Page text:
MSI gave us a chance to try out the latest version of its VR One backpack PC at Computex. So we strapped in, grabbed a big gun, and entered Dead Prison 2.
The new VR One features an unlocked Intel Core i7-7820HK processor on an Intel HM175 chipset motherboard. It can be equipped with up to 32GB (2 x 16GB) of DDR4-2400 memory, two M.2 SSDs (with MSI’s Super RAID 4 configuration as an option), and GeForce GTX 1070 8GB or GTX 1060 6GB graphics. Wireless connectivity (in the form of 802.11ac Wi-Fi and Bluetooth 4.2) comes standard, and two 8-cell 91WH hot-swappable batteries can be rotated out for fresh ones (additional batteries sold separately) to extend your tetherless game time.
A USB 3.1 (Gen 2, 10Gbps) Type-C port and four USB 3.0 ports sit at the top of the VR One, along with an HDMI 2.0 port and a mini-DisplayPort interface. This gives you plenty of options to connect your VR HMD. However, an Oculus Rift isn’t ideal for the VR One because the tracking cameras need to be plugged into the PC. The system is primarily designed for the HTC Vive, as evidenced by the included 90cm HDMI, USB 3.0, and 12V power cable extensions.
The VR One we sampled featured an Intel Core i7-7820HK, 16GB (2 x 8GB) of DDR4-2400, a GeForce GTX 1070, and a 512GB PCIe 3.0 x4 M.2 SSD.
Lock N’ Load
Getting ready for our Dead Prison 2 demo, we needed assistance strapping the VR One to our back. This seems to be the only downside to most back-mounted VR PC solutions, as attempting to shoulder the rig yourself, with a headset connected to it, can be quite awkward (although we suppose anything is possible with some persistence). After adjusting the backpack straps, we put on the HTC Vive headset and were handed a large assault rifle-style gun.
The gun itself was similar to the tracked gun peripheral we saw early this year at CES, but the attendants didn’t have any information on its manufacturer. Unlike the gun we saw in January, it did visibly sport a Vive controller instead of an integrated Vive tracker puck. However, it came in both shotgun (with a pump-action handle on the barrel) and assault rifle styles, and we found the latter to be quite reactive. (In our demo, we didn't get to try the shotgun.)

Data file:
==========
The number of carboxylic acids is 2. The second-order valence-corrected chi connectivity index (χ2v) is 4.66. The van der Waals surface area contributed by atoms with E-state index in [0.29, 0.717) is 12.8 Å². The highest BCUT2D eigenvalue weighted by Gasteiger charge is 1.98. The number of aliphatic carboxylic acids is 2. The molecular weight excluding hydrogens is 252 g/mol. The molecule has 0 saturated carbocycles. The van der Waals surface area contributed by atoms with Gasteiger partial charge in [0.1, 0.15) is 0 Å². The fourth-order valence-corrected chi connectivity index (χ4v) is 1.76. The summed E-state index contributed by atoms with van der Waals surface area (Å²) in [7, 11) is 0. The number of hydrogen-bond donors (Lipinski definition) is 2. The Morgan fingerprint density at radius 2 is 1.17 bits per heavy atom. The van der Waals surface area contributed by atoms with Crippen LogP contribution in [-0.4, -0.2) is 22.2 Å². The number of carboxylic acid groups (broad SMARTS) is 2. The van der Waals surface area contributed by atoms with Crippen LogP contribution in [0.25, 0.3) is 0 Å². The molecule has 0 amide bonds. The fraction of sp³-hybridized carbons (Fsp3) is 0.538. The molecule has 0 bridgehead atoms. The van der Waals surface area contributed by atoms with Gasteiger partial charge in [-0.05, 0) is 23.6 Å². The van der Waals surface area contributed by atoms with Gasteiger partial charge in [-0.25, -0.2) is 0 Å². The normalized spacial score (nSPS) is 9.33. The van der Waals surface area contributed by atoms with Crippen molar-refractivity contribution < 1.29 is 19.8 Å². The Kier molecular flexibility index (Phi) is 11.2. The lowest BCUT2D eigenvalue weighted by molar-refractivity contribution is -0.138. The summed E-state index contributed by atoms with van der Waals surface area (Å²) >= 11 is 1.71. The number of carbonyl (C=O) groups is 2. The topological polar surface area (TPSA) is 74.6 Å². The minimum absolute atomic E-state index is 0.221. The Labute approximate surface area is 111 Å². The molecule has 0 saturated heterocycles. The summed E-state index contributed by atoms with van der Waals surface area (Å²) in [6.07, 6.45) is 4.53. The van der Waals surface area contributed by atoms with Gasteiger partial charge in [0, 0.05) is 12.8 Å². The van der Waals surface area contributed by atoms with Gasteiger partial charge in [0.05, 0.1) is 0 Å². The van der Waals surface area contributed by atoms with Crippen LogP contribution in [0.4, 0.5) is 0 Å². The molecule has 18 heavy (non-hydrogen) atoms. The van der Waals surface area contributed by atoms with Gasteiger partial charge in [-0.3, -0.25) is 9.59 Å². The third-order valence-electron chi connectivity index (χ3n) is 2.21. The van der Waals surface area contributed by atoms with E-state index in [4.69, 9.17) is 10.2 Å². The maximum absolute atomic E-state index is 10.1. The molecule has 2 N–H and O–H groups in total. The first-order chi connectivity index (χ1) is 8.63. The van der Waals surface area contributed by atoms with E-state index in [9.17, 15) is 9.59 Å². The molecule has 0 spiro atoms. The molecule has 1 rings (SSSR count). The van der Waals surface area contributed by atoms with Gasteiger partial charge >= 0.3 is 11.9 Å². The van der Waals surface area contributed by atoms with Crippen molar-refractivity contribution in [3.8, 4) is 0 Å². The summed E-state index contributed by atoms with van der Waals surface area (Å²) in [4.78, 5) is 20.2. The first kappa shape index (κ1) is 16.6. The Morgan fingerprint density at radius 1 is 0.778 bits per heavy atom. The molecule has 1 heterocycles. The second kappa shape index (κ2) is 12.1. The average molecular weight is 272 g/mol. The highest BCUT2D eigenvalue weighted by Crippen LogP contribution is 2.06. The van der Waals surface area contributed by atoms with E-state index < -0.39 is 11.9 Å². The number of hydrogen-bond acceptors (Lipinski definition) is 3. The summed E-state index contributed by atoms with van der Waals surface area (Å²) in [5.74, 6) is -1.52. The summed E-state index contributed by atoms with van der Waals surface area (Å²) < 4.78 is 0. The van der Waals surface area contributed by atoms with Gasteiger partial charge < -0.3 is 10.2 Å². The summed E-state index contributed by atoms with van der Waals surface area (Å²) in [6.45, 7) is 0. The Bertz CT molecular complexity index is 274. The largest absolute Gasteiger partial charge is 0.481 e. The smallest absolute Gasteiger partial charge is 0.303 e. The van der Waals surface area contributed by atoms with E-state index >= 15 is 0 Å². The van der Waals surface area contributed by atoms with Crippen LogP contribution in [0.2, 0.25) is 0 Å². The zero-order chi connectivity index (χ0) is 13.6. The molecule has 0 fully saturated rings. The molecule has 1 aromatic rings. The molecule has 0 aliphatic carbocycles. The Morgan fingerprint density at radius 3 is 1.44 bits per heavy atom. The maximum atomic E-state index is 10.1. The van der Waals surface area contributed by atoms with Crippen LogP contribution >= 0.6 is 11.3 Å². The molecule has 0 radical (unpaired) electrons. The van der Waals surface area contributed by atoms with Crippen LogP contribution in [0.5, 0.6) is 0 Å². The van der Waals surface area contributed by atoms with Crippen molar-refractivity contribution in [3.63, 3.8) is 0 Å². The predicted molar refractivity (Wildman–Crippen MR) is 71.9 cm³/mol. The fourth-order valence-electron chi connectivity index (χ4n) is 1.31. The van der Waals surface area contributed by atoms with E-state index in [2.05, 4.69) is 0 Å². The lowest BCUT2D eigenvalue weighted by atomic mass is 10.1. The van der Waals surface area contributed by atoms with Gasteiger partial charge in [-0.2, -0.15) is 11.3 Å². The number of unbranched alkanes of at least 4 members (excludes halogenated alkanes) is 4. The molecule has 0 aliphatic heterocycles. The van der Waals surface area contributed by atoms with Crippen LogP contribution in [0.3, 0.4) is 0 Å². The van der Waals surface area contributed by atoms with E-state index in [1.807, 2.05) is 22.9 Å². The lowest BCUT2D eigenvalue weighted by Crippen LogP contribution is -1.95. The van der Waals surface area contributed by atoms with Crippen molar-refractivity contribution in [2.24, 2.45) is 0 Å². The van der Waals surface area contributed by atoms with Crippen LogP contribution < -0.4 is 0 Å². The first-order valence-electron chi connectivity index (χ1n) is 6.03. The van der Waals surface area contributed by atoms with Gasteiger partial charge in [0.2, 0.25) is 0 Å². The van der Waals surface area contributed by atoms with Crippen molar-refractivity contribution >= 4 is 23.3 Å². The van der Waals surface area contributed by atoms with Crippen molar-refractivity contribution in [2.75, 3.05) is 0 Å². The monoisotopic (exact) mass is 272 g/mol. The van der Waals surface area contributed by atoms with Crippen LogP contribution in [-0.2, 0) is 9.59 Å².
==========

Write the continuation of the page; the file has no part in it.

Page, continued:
No Going Back To This Prison
Although we were able to try the MSI VR One backpack PC at MSI’s Computex booth, the company didn’t output the gameplay to a nearby monitor, as is usually the case with VR demos at tradeshows. This may be due to game itself; Dead Prison 2 isn’t available in the U.S., and as best we can tell (we found only a YouTube video trailer for the game), it exists only in a theme park located in Kaohsiung Taroko Park, Taiwan.
The game can be best compared to the likes of HordeZ, or just about any other shoot-em-up undead wave survival game. This game just brings the action to a prison--one you must escape at all costs. We were paired with another person in the same Lighthouse play area, but our individual play space was limited to keep us away from each other (it was a standing-only experience). However, both of us were in the game at the same time, and it was nice having backup in a sticky situation like this.
We started the demo at the end of a dark, dilapidated prison block. The gun in our hands was plainly visible and accurately tracked, and we shot off a few rounds as we waited for the inevitable wave of zombies to begin pouring into the room. You reload by pointing the barrel of the gun towards the ground. Curiously, the gun's haptic feedback (the classic clack-clack-clack of a motorized gun peripheral) continued even if we were out of ammo, so long as we were pulling the trigger. (This is one of the important nuances of haptic feedback that a company called Immersion seeks to provide.) This definitely broke the immersion of the tracked peripheral, but it was still cool to hold a big gun with big trouble on the way.
As zombies started converging from three sides of the room (we had our backs to a wall, literally--er, virtually?), we unloaded clip after clip into the undead assailants. As we began to get overrun, the attendants pulled the gun from my hands and ended the demo.
We didn’t get much time with the VR One, but we were impressed by its comfort (it didn’t feel like we were lugging almost eight pounds on our back) and the fact that it wasn’t exhausting hot air on us in any way. The gameplay was smooth and intense; it made us wish that Dead Prison 2 was available stateside and that we had a VR One at home.
Pricing And Availability
The MSI VR one will be available in two flavors, with either a GTX 1070 or a GTX 1060. The storage for each model also varies--the GTX 1070 has a 512GB SSD, whereas the GTX 1060 version sports a 256GB SSD. You can purchase the VR One from Newegg (opens in new tab) or Amazon (opens in new tab), with a suggested starting MSRP of $1,999.
|Product||MSI VR ONE 7RD-067US||MSI VR ONE 7RE-065US|
|Processor||Intel Core i7-7820HK|
|Memory||16GB (2 x8GB) DDR4-2400|
|Graphics||Nvidia GeForce GTX 1060 6GB GDDR5||Nvidia GeForce GTX 1070 8GB GDDR5|
|Storage||256GB PCIe NVMe M.2 SSD||512GB PCIe NVMe M.2 SSD|
|Ports||- USB 3.1 (Gen2) Type-C w/ Thunderbolt 3- USB 3.0 x4|
|Display Output||- HDMI 2.0- Mini DisplayPort|
|Networking||Killer Wireless-AC 1535|
|Battery||8-cell 91WH||8-cell 91WH|
|Dimensions||15.9 x 11.5 x 2.4”|